From Premise to Published: Help is on the way!
One of the nicest things about the writing community is its generosity. For the most part, people are very kind and helpful. I can honestly say I have not yet run into anyone that was rude or disagreeable. I’ve probably been to 15 conferences over the past 10 years and I have found people to be encouraging and engaging. Even when faced with the challenge of Covid-19 and online conferences/Zoom meetings, the writing world went forward with class and grace. Considering what we have all been through the last couple of years, that’s saying a lot!
If you are able to attend, conferences can be fun and educational. You’ll learn a lot listening to others who have been through it all, from beginning to end, like the title of this blog series, “From premise to Published.” At conferences, you will find editors, agents, writers, illustrators, webpage experts, podcasters, and more. There are workshops and critiques offered. It’s up to you to decide how much you want to do and what you’re able to spend. I spent $700 for one conference and $300 for another. For the first, I stayed overnight at the hotel and paid for two critiques. For the second, I commuted back and forth each day and did only one critique.
But, there is free stuff offered everywhere! You can sign up for newsletters filled with tips and tricks of the trade. You can follow writers/editors/agents/illustrators on Facebook, Instagram, Twitter - you’re reading this blog through one of those access points. With a smartphone and maybe a microphone, anyone can do a podcast. Information abounds!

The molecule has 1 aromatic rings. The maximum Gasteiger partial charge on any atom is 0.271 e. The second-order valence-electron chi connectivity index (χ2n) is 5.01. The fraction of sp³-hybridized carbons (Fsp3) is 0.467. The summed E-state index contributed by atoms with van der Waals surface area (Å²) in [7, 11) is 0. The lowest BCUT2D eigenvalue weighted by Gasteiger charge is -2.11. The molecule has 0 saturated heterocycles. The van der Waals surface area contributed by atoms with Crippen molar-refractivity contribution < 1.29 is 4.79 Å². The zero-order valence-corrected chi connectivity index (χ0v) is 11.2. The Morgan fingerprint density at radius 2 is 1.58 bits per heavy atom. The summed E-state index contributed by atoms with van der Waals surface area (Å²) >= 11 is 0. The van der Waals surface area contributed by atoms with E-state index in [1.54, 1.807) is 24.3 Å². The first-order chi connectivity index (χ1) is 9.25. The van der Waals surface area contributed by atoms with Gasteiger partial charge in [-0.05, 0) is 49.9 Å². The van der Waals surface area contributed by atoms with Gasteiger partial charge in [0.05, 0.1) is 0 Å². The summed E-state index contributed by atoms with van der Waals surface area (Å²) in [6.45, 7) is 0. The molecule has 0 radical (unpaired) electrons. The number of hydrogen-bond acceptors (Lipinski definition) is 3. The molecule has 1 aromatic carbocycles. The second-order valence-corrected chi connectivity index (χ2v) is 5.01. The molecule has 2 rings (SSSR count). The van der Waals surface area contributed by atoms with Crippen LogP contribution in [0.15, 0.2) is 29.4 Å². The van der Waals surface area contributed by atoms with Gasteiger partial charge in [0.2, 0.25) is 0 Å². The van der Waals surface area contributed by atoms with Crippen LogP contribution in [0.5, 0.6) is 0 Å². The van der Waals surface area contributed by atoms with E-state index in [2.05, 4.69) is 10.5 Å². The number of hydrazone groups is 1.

Since I live in Baltimore, I joined the Maryland Writer’s Association for a small fee. I get a newsletter daily and a constant invitation to what is going on in the surrounding communities. There are readings, how-to clinics, author visits, meet and greets, and more, all within 30 minutes of my house. And luckily, most of their meetings are still offered via a virtual platform.
As a children’s book author, I joined SCBWI (Society of Children’s Book Writers & Illustrators). Besides the big conferences where hundreds of people come, there have been little things nearby, typically held at a local café. You get coffee and a critique for $20 - totally worth it.
Because we are all huddled away in our own writing space putting ink to paper, we need the larger writing community, at times, for encouragement, advice, and camaraderie. No matter how much my family loves me, my triumph over finding just the right word does not excite them the way it does me. A blank stare and mindless nodding (the way I get when baseball is brought up) are not encouraging.
But if I share my work with someone who understands me, I am edified.
There are far too many opportunities for advice and encouragement for me to mention. Look online, ask at the library, check out the senior center (I once did a 10-week program for seniors to help them write their life story), see what the local cafes are offering. Don’t be afraid to ask questions. You have to start somewhere - so just start.